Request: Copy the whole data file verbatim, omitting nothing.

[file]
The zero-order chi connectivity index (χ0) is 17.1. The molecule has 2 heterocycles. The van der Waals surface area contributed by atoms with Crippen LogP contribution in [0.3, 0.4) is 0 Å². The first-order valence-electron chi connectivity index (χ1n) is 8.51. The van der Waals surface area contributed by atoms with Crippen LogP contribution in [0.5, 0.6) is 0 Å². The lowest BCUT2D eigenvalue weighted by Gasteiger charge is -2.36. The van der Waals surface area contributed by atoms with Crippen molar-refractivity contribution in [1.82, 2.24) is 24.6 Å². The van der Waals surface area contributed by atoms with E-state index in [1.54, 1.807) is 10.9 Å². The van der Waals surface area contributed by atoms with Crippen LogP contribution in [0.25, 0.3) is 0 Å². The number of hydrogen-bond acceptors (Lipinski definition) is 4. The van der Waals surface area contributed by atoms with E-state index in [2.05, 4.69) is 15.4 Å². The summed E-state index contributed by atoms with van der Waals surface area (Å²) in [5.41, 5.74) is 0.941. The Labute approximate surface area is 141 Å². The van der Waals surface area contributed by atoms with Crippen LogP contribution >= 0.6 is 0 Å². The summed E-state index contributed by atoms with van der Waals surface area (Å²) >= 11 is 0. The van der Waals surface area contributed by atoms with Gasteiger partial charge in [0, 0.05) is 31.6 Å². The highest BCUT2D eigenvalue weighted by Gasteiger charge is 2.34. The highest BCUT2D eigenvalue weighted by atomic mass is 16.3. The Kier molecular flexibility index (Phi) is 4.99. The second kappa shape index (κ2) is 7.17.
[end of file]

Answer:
The zero-order chi connectivity index (χ0) is 17.1. The molecule has 2 heterocycles. The van der Waals surface area contributed by atoms with Crippen LogP contribution in [0.3, 0.4) is 0 Å². The first-order valence-electron chi connectivity index (χ1n) is 8.51. The van der Waals surface area contributed by atoms with Crippen LogP contribution in [0.5, 0.6) is 0 Å². The lowest BCUT2D eigenvalue weighted by Gasteiger charge is -2.36. The van der Waals surface area contributed by atoms with Crippen molar-refractivity contribution in [1.82, 2.24) is 24.6 Å². The van der Waals surface area contributed by atoms with E-state index in [1.54, 1.807) is 10.9 Å². The van der Waals surface area contributed by atoms with Crippen LogP contribution in [0.25, 0.3) is 0 Å². The number of hydrogen-bond acceptors (Lipinski definition) is 4. The van der Waals surface area contributed by atoms with E-state index in [2.05, 4.69) is 15.4 Å². The summed E-state index contributed by atoms with van der Waals surface area (Å²) in [5.41, 5.74) is 0.941. The Labute approximate surface area is 141 Å². The van der Waals surface area contributed by atoms with Crippen LogP contribution >= 0.6 is 0 Å². The summed E-state index contributed by atoms with van der Waals surface area (Å²) >= 11 is 0. The van der Waals surface area contributed by atoms with Gasteiger partial charge in [0, 0.05) is 31.6 Å². The highest BCUT2D eigenvalue weighted by Gasteiger charge is 2.34. The highest BCUT2D eigenvalue weighted by atomic mass is 16.3. The Kier molecular flexibility index (Phi) is 4.99. The second kappa shape index (κ2) is 7.17.